At some point, it was my turn. I confessed to NOT being stressed out or frustrated – to loving my job. This made me immediately obnoxious. My accent, however, worked its usual charm. From that moment on, the workshop became bilingual.
We breathed. In and out. We defined friendship. We breathed again. We lay down and breathed again. Lunch time came. In the afternoon, we did yoga. Lots and lots of yoga. The cameras showed up – so somewhere out there in YouTube World is a video of me leading the group through a yoga routine in dubious English. If you watch closely, you will see the moment when I almost wrenched my shoulder out of the socket in the process. I felt fairly blasé about this at the time – all the breathing and stretching was taking its toll.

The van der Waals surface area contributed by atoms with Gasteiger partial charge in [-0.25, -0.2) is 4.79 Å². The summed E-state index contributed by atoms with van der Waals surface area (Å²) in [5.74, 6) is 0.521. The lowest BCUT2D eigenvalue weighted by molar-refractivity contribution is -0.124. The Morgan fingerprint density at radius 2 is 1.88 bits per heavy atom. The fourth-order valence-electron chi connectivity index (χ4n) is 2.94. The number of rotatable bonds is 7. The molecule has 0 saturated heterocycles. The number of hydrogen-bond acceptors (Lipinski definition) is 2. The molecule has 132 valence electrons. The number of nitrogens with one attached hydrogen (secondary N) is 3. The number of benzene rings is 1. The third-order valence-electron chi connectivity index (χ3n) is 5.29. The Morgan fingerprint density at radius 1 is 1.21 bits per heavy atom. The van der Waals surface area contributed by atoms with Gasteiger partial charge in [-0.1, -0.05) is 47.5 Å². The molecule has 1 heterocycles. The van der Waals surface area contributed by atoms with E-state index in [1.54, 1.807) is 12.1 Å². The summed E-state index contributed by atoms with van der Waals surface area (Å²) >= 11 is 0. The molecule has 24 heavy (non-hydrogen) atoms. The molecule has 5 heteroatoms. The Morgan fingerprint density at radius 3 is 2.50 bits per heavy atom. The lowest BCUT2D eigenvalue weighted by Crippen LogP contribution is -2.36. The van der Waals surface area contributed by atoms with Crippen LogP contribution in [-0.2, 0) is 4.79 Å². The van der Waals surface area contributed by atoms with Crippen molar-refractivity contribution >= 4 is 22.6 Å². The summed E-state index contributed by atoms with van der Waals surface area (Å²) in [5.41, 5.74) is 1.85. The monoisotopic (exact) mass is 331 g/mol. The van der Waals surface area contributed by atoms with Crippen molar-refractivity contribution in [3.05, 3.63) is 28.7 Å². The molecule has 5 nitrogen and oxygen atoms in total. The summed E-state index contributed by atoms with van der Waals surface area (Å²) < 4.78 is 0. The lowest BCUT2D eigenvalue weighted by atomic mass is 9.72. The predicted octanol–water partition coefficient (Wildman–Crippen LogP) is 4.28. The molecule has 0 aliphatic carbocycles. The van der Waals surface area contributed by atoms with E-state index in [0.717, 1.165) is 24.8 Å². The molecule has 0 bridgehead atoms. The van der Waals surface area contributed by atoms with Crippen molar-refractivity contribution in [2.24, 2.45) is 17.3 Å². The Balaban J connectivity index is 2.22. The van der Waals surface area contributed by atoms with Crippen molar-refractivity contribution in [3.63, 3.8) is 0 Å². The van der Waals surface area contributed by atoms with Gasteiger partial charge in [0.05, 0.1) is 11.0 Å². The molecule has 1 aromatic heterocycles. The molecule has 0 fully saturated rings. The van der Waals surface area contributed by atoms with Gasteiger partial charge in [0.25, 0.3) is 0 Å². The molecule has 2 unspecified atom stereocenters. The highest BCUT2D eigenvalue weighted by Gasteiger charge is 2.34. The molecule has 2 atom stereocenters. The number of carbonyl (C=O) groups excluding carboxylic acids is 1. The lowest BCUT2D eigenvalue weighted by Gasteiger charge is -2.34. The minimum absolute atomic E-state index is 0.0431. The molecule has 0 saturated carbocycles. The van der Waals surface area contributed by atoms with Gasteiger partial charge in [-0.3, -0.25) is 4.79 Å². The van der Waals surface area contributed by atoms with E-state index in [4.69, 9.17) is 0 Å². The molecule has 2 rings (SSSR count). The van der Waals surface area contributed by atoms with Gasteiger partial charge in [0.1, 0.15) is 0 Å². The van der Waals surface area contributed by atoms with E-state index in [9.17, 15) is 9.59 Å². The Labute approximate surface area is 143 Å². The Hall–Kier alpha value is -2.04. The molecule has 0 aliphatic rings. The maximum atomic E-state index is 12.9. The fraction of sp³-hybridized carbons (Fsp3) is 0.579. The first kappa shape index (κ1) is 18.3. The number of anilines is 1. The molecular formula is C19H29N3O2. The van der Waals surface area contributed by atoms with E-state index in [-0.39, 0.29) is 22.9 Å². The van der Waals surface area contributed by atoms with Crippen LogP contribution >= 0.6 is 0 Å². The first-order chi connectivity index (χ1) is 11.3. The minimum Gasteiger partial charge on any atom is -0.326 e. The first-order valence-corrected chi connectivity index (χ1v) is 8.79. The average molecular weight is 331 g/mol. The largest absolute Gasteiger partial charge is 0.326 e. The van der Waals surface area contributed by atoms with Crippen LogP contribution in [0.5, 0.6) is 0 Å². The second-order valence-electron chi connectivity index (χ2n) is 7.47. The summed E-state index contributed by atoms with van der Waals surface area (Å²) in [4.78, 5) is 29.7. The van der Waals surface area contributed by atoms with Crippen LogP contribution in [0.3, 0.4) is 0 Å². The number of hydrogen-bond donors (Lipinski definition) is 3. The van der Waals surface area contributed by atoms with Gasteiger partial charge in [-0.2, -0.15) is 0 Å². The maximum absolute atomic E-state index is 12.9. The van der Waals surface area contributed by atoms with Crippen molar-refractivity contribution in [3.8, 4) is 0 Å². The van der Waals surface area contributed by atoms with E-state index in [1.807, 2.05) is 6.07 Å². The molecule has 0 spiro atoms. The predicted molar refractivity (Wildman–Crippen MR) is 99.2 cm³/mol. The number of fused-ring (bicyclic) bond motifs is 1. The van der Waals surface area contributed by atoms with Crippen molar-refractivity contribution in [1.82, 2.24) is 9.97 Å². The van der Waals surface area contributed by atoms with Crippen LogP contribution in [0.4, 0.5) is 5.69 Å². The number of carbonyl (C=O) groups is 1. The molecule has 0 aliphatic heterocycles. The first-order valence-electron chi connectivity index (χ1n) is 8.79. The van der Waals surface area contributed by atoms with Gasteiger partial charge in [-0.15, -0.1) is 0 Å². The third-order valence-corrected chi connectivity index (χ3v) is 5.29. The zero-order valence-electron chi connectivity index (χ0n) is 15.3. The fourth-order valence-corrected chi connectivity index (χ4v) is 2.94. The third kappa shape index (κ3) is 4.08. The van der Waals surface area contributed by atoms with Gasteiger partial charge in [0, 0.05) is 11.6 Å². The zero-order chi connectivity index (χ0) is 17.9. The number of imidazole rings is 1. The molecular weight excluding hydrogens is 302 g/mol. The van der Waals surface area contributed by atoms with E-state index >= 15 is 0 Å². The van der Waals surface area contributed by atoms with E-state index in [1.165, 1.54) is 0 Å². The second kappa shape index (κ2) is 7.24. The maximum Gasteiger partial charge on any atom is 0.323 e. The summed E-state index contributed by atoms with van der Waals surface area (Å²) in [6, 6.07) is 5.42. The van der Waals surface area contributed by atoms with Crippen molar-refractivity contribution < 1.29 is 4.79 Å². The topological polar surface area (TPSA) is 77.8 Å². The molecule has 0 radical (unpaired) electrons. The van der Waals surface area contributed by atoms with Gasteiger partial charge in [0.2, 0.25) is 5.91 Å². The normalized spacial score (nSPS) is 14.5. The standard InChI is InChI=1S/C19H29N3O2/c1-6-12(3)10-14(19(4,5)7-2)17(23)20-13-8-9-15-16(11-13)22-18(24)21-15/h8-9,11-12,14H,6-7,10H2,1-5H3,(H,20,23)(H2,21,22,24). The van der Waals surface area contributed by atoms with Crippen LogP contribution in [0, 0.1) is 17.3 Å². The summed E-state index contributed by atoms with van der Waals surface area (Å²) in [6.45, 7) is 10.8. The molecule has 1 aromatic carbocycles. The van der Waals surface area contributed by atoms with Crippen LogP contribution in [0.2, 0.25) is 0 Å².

At the end of the workshop, we all had to choose one or two picture postcards from the large number laid out on the floor. Then one-by-one we showed our selections to the others and said why we chose them. We saw a lot of butterflies and rainbows. Some of the participants cried. I chose two that reminded me of the scenery I had seen in the past two days and explained my choice by saying I was happy to be where I was at the moment. The saying on one of them was “When you lose your way, you get to know it.” I interpreted it to mean that always concentrating on the goal or finish line will make you to forget to look left and right – to see where you are and what is actually around you. Then I wondered with a little shudder at how uncharacteristically esoteric I was becoming.